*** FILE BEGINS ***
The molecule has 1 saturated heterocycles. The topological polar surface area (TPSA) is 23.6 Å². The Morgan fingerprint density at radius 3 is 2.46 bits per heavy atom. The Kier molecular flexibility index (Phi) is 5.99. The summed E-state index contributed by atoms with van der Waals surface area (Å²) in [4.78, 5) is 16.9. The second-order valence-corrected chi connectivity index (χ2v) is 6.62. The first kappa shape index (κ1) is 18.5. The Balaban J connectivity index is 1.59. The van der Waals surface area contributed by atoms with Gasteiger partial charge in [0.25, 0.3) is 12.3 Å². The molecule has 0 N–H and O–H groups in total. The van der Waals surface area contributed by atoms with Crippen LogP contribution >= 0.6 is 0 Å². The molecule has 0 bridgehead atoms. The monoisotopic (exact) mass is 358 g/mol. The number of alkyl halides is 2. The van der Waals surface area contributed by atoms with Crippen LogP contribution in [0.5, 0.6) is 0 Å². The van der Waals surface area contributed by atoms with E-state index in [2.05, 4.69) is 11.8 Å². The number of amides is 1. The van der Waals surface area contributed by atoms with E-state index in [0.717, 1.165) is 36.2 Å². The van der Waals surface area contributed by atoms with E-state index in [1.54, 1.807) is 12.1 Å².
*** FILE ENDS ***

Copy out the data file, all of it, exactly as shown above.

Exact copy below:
The molecule has 1 saturated heterocycles. The topological polar surface area (TPSA) is 23.6 Å². The Morgan fingerprint density at radius 3 is 2.46 bits per heavy atom. The Kier molecular flexibility index (Phi) is 5.99. The summed E-state index contributed by atoms with van der Waals surface area (Å²) in [4.78, 5) is 16.9. The second-order valence-corrected chi connectivity index (χ2v) is 6.62. The first kappa shape index (κ1) is 18.5. The Balaban J connectivity index is 1.59. The van der Waals surface area contributed by atoms with Gasteiger partial charge in [0.25, 0.3) is 12.3 Å². The molecule has 0 N–H and O–H groups in total. The van der Waals surface area contributed by atoms with Crippen LogP contribution >= 0.6 is 0 Å². The molecule has 0 bridgehead atoms. The monoisotopic (exact) mass is 358 g/mol. The number of alkyl halides is 2. The van der Waals surface area contributed by atoms with Crippen LogP contribution in [0.5, 0.6) is 0 Å². The van der Waals surface area contributed by atoms with E-state index in [2.05, 4.69) is 11.8 Å². The number of amides is 1. The van der Waals surface area contributed by atoms with E-state index in [0.717, 1.165) is 36.2 Å². The van der Waals surface area contributed by atoms with E-state index in [1.54, 1.807) is 12.1 Å².